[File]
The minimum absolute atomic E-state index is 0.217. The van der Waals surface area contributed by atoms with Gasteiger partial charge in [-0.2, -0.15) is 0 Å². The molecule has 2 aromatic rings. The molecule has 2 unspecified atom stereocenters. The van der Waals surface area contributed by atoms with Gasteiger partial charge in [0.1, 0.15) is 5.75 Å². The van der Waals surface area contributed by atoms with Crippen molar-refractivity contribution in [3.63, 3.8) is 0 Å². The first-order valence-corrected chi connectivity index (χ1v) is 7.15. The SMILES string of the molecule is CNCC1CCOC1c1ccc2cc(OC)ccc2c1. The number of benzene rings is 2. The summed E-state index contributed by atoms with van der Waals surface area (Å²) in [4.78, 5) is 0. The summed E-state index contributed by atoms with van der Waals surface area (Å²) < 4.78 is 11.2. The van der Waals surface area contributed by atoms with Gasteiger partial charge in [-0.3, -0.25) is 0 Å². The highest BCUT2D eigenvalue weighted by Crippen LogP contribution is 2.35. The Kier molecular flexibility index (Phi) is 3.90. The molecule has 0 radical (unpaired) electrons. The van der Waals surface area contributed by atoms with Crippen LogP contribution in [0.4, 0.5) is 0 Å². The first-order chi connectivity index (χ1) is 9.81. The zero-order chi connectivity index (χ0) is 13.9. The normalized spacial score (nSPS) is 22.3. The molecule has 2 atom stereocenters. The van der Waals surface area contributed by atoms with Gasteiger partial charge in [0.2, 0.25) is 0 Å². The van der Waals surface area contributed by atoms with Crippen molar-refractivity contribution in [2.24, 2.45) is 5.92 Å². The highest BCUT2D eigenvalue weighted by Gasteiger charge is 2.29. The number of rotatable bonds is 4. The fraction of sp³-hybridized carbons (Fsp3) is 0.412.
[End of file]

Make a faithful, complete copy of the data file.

The minimum absolute atomic E-state index is 0.217. The van der Waals surface area contributed by atoms with Gasteiger partial charge in [-0.2, -0.15) is 0 Å². The molecule has 2 aromatic rings. The molecule has 2 unspecified atom stereocenters. The van der Waals surface area contributed by atoms with Gasteiger partial charge in [0.1, 0.15) is 5.75 Å². The van der Waals surface area contributed by atoms with Crippen molar-refractivity contribution in [3.63, 3.8) is 0 Å². The first-order valence-corrected chi connectivity index (χ1v) is 7.15. The SMILES string of the molecule is CNCC1CCOC1c1ccc2cc(OC)ccc2c1. The number of benzene rings is 2. The summed E-state index contributed by atoms with van der Waals surface area (Å²) in [4.78, 5) is 0. The summed E-state index contributed by atoms with van der Waals surface area (Å²) < 4.78 is 11.2. The van der Waals surface area contributed by atoms with Gasteiger partial charge in [-0.3, -0.25) is 0 Å². The highest BCUT2D eigenvalue weighted by Crippen LogP contribution is 2.35. The Kier molecular flexibility index (Phi) is 3.90. The molecule has 0 radical (unpaired) electrons. The van der Waals surface area contributed by atoms with Crippen LogP contribution in [0.4, 0.5) is 0 Å². The first-order chi connectivity index (χ1) is 9.81. The zero-order chi connectivity index (χ0) is 13.9. The normalized spacial score (nSPS) is 22.3. The molecule has 2 atom stereocenters. The van der Waals surface area contributed by atoms with Gasteiger partial charge in [0.2, 0.25) is 0 Å². The van der Waals surface area contributed by atoms with Crippen molar-refractivity contribution in [2.24, 2.45) is 5.92 Å². The highest BCUT2D eigenvalue weighted by Gasteiger charge is 2.29. The number of rotatable bonds is 4. The fraction of sp³-hybridized carbons (Fsp3) is 0.412.